Some people think of what sexting is, and they abstain. I imagine what sexting could be … and I fear my phone bill.
Madeline Iva and I are going there with interracial romance novels. You should go there with us.
Do we really want this to be over quickly?
Just want to make sure the recipient sees this. 😉
I received your letter dated April 24. It’s taken me a little while to get back to you, and I apologize. I have to admit, I wasn’t really sure how or whether to respond to you. Now that I’ve had a little time to think things over, I’ve decided that it’s probably best that you hear from me directly.
Don’t get me wrong. I do appreciate your attempt to explain your absence from my love life. I just don’t think your approach is terribly effective. You’ve essentially presented me with some flowery language and a litany of excuses that relies a great deal on dating other people. I’m not sure why you thought I’d be happy to hear that you can’t date me because you’re so busy dating other women, but in the end, I’m…
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Food for thought with Loving Day coming up soon!
The summer has been busier than my last post suggests! And so there is good news and bad news.
The good news is that there are now more places to find me. Here’s a quick run-down of where I am when I’m not here.
Tea and Strumpets: Look for me here on the first Wednesday of every month. My column, Below the Fold, is about bringing a little sexy into your everyday world. This month, I brought the sexy to football season with a little help from Jason Garrett, who has both the brains and the hotness. Check him out here.
Passionate Reads: Look for me here on the second Monday of every month. Last month, I left my post under the supervision of Lyoto Machida, who has both the hotness and the lethal warrior fierceness. You can see him in the video I embedded in my post. He even smiles once, but if you blink, you’ll miss it. This coming Monday, I’ll have an update fresh from Romanticon for you all.
Lady Smut: I’m here every Sunday, blogging on hot, thinky topics like why I’m okay with adultery on Scandal and the endless appeal of Naughty Cop. I’ll be talking about Romanticon on Lady Smut tomorrow.
The bad news? That second book is still in progress. I know, it’s really lukewarm news. But I’d rather be finished with it, as much fun as I’m having with Tal and the only woman who has ever said no to him.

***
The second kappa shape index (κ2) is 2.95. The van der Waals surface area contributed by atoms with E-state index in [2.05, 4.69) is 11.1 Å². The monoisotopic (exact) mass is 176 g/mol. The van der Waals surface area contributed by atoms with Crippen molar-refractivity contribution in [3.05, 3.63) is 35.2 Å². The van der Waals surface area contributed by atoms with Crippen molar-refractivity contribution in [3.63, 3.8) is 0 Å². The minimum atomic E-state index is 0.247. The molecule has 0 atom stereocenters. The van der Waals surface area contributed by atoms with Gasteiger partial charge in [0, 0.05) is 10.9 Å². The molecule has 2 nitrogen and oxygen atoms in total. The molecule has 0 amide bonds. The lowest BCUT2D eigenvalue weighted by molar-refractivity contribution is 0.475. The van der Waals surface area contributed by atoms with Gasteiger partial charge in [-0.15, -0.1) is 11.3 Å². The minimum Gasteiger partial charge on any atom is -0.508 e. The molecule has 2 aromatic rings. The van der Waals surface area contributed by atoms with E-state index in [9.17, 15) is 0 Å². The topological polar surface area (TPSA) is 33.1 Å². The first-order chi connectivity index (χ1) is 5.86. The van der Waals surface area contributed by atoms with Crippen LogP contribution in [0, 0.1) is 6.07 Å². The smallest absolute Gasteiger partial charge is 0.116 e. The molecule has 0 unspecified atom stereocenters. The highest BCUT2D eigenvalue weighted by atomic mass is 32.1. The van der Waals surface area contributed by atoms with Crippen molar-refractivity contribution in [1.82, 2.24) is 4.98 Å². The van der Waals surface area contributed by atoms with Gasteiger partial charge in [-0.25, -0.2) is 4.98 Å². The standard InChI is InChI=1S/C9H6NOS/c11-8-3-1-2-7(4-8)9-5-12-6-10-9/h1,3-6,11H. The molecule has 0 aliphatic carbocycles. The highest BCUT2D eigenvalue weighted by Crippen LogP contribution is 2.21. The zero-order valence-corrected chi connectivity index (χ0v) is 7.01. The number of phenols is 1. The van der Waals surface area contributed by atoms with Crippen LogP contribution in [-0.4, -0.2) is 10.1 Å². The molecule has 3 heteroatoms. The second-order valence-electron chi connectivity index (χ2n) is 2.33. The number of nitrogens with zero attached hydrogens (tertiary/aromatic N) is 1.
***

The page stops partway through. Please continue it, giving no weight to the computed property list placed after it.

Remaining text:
Don’t worry, neighbors. I will still be here. I promise. (My editor, who knows what my promises are worth lately, is rolling her eyes.) Until I can get caught up, you should check out last year’s Romanticon post. I haven’t eaten any soap this trip, but the weekend isn’t over yet.
Sometimes, when the world gets all crazy like this, I tell myself that my readers on this blog and elsewhere wonder where I am.
No, don’t tell me. What’s important is that I believe it myself.
So where have I been? I’ve been getting work done. For YOU.
See, an erotica writer’s work is never done, and that’s good news for everyone. My work is terrific!
First and foremost, I’m writing. My next book, which is a follow-up to ILLICIT IMPULSE, is still in the drafting stages, but that extremely rough initial draft is almost done.
I’m also trying to get the word out about ILLICIT IMPULSE. Most of that work is driven by social media, so I’m on Twitter or Facebook (I say that because I can rarely manage both). Of course it’s work! It isn’t easy keeping up with everyone’s posts and looking for friends and followers and marking my calendar and liking and retweeting and all the rest of it. It’s loads of fun, but it isn’t easy.
Here’s just one example.
As part of my awesome job, I have to look at pictures of hot shirtless men and share the hottest and shirtlessiest of them with you, my friends and followers. This is expected of me as an erotica writer. I should know where to find a picture of a hot shirtless dude, which in turn makes you think about some of the things that appear in my books. Everyone wins.
The trouble is that recently my Facebook news feed – which is part of my job and essential to the hard work I do for YOU – is no longer content with the shirtless. My feed these days is filled with those who are not wearing any clothing at all. They’re artfully posed, of course. I see them on their knees, doing the housework, for example. Several are in the bathroom, holding a towel over themselves with one hand and looking intently out at something. I saw one dressed as a cowboy – in the sense that he was wearing a cowboy hat and carrying a saddle toward a horse. He wasn’t wearing any clothes, though, and as much as I enjoy looking at the hot, shirtless men, I had to wonder what on earth he was about to do with no clothes on.